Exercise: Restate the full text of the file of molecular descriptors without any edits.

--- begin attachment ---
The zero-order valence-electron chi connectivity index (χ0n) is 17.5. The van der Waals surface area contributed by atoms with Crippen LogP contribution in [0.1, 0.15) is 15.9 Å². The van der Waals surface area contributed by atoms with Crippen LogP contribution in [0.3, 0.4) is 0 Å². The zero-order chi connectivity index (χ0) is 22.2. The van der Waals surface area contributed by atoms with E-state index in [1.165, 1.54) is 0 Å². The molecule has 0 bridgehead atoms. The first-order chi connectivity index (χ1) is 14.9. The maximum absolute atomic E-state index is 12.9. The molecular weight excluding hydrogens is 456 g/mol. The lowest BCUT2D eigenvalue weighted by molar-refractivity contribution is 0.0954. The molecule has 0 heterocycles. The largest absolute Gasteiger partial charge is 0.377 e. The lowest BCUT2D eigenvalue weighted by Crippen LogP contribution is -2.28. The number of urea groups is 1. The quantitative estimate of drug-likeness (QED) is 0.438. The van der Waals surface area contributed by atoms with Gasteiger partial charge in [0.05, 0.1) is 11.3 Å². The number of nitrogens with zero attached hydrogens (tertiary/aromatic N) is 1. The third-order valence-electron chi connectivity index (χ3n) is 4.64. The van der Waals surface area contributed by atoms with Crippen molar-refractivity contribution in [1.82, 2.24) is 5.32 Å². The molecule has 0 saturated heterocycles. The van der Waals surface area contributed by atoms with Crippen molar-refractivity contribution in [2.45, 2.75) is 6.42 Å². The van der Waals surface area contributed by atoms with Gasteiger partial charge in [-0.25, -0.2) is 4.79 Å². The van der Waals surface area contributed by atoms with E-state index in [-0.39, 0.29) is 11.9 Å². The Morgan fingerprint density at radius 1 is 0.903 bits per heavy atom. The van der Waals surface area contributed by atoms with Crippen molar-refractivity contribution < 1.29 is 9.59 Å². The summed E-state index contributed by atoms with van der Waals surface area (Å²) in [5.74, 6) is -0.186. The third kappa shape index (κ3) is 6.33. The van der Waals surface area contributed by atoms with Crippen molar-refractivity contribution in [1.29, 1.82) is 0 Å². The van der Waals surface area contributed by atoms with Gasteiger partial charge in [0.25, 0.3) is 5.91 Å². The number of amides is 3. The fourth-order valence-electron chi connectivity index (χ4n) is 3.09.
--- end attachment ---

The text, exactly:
The zero-order valence-electron chi connectivity index (χ0n) is 17.5. The van der Waals surface area contributed by atoms with Crippen LogP contribution in [0.1, 0.15) is 15.9 Å². The van der Waals surface area contributed by atoms with Crippen LogP contribution in [0.3, 0.4) is 0 Å². The zero-order chi connectivity index (χ0) is 22.2. The van der Waals surface area contributed by atoms with E-state index in [1.165, 1.54) is 0 Å². The molecule has 0 bridgehead atoms. The first-order chi connectivity index (χ1) is 14.9. The maximum absolute atomic E-state index is 12.9. The molecular weight excluding hydrogens is 456 g/mol. The lowest BCUT2D eigenvalue weighted by molar-refractivity contribution is 0.0954. The molecule has 0 heterocycles. The largest absolute Gasteiger partial charge is 0.377 e. The lowest BCUT2D eigenvalue weighted by Crippen LogP contribution is -2.28. The number of urea groups is 1. The quantitative estimate of drug-likeness (QED) is 0.438. The van der Waals surface area contributed by atoms with Gasteiger partial charge in [0.05, 0.1) is 11.3 Å². The number of nitrogens with zero attached hydrogens (tertiary/aromatic N) is 1. The third-order valence-electron chi connectivity index (χ3n) is 4.64. The van der Waals surface area contributed by atoms with Crippen molar-refractivity contribution in [1.82, 2.24) is 5.32 Å². The molecule has 0 saturated heterocycles. The van der Waals surface area contributed by atoms with Crippen molar-refractivity contribution in [2.45, 2.75) is 6.42 Å². The van der Waals surface area contributed by atoms with Gasteiger partial charge in [-0.25, -0.2) is 4.79 Å². The van der Waals surface area contributed by atoms with E-state index in [-0.39, 0.29) is 11.9 Å². The Morgan fingerprint density at radius 1 is 0.903 bits per heavy atom. The van der Waals surface area contributed by atoms with Crippen molar-refractivity contribution < 1.29 is 9.59 Å². The summed E-state index contributed by atoms with van der Waals surface area (Å²) in [5.74, 6) is -0.186. The third kappa shape index (κ3) is 6.33. The van der Waals surface area contributed by atoms with Crippen molar-refractivity contribution in [1.29, 1.82) is 0 Å². The van der Waals surface area contributed by atoms with Gasteiger partial charge in [0.25, 0.3) is 5.91 Å². The number of amides is 3. The fourth-order valence-electron chi connectivity index (χ4n) is 3.09.